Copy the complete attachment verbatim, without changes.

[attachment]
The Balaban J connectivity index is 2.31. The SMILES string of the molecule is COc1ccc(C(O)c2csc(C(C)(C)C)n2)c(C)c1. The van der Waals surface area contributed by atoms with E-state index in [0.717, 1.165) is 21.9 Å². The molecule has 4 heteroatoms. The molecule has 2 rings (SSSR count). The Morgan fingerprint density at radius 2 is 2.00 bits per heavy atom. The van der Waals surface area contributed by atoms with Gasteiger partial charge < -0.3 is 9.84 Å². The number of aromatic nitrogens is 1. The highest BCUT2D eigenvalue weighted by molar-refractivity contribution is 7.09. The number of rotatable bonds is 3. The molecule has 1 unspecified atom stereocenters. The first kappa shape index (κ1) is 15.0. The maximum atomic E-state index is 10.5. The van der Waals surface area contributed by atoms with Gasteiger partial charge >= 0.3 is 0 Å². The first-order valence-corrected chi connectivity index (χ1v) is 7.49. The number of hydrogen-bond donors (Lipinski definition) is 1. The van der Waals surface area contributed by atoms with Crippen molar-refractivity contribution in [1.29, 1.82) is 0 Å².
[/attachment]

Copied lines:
The Balaban J connectivity index is 2.31. The SMILES string of the molecule is COc1ccc(C(O)c2csc(C(C)(C)C)n2)c(C)c1. The van der Waals surface area contributed by atoms with E-state index in [0.717, 1.165) is 21.9 Å². The molecule has 4 heteroatoms. The molecule has 2 rings (SSSR count). The Morgan fingerprint density at radius 2 is 2.00 bits per heavy atom. The van der Waals surface area contributed by atoms with Gasteiger partial charge < -0.3 is 9.84 Å². The number of aromatic nitrogens is 1. The highest BCUT2D eigenvalue weighted by molar-refractivity contribution is 7.09. The number of rotatable bonds is 3. The molecule has 1 unspecified atom stereocenters. The first kappa shape index (κ1) is 15.0. The maximum atomic E-state index is 10.5. The van der Waals surface area contributed by atoms with Gasteiger partial charge >= 0.3 is 0 Å². The first-order valence-corrected chi connectivity index (χ1v) is 7.49. The number of hydrogen-bond donors (Lipinski definition) is 1. The van der Waals surface area contributed by atoms with Crippen molar-refractivity contribution in [1.29, 1.82) is 0 Å².